The first option is the easiest but sometimes you can’t use it or it’s not practical for various reasons (e.g. your forward pass becomes too complicated and slow because of Python’s GIL) so let’s talk a bit about the second solution. Along the road we’ll learn interesting things about how PyTorch multi-GPU modules work.
In that case, the solution is to keep each partial output on its GPU instead of gathering all of them to GPU-1. We well need to distribute our loss criterion computation as well to be able to compute and back propagate our loss.
I’ve extracted and slightly adapted this module and you can download here a gist (parallel.py) to include and call from your code. It mainly comprises two modules: DataParallelModel and DataParallelCriterion which are made to be used as follows:
The difference between DataParallelModel and torch.nn.DataParallel is just that the output of the forward pass (
predictions) is not gathered on GPU-1 and is thus a tuple of
n_gpu tensors, each tensor being located on a respective GPU.
The DataParallelCriterion container encapsulate the loss function and takes as input the tuple of
n_gpu tensors and the target labels tensor. It computes the loss function in parallel on each GPU, splitting the target label tensor the same way the model input was chunked by DataParallel.
I made an illustration of DataParallelModel/DataParallelCriterion internals:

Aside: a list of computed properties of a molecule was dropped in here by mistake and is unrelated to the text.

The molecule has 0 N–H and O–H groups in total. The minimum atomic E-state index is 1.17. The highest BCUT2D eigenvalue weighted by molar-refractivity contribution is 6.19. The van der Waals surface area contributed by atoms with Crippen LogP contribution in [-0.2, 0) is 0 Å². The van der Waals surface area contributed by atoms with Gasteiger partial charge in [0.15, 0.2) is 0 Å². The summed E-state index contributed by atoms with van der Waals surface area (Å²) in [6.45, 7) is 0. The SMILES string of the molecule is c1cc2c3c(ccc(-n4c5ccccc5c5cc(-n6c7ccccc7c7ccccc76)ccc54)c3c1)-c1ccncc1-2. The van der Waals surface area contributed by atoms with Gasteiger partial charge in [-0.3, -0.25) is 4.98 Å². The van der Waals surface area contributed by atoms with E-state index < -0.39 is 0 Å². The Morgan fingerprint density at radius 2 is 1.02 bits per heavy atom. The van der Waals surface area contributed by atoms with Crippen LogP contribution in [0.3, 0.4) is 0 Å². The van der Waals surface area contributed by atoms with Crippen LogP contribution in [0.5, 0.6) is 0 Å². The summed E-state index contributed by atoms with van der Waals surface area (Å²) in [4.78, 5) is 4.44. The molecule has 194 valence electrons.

Here is how to handle two particular cases you may encounter:
- Your model outputs several tensors: you likely want to disentangle them:
output_1, output_2 = zip(*predictions)
- Sometimes you don’t want to use a parallel loss function: gather all the tensors on the cpu:
gathered_predictions = parallel.gather(predictions)
⏰ Distributed training: training on several machines
Now how can we harness the power of several servers to train on even larger batches?
The simplest option is to use PyTorch DistributedDataParallel which is meant to be almost a drop-in replacement for DataParallel discussed above.
But be careful: while the code looks similar, training your model in a distributed setting will change your workflow because you will actually have to start an independent python training script on each node (these scripts are all identical). As we will see, once started, these training scripts will be synchronized together by PyTorch distributed backend.
In practice, this means that each training script will have:
- its own optimizer and performs a complete optimization step with each iteration, no parameter broadcast (step 2 in DataParallel) is needed,
- an independent Python interpreter: this will also avoid the GIL-freeze that can come from driving several parallel execution threads in a single Python interpreter.
Models that make heavy use of Python loops/call in their forward passes can be slowed down by the python interpreter’s GIL when several parallel forward calls are driven by a single interpreter. In these settings, DistributedDataParallel can advantageously replace DataParallel even on a single-machine setup.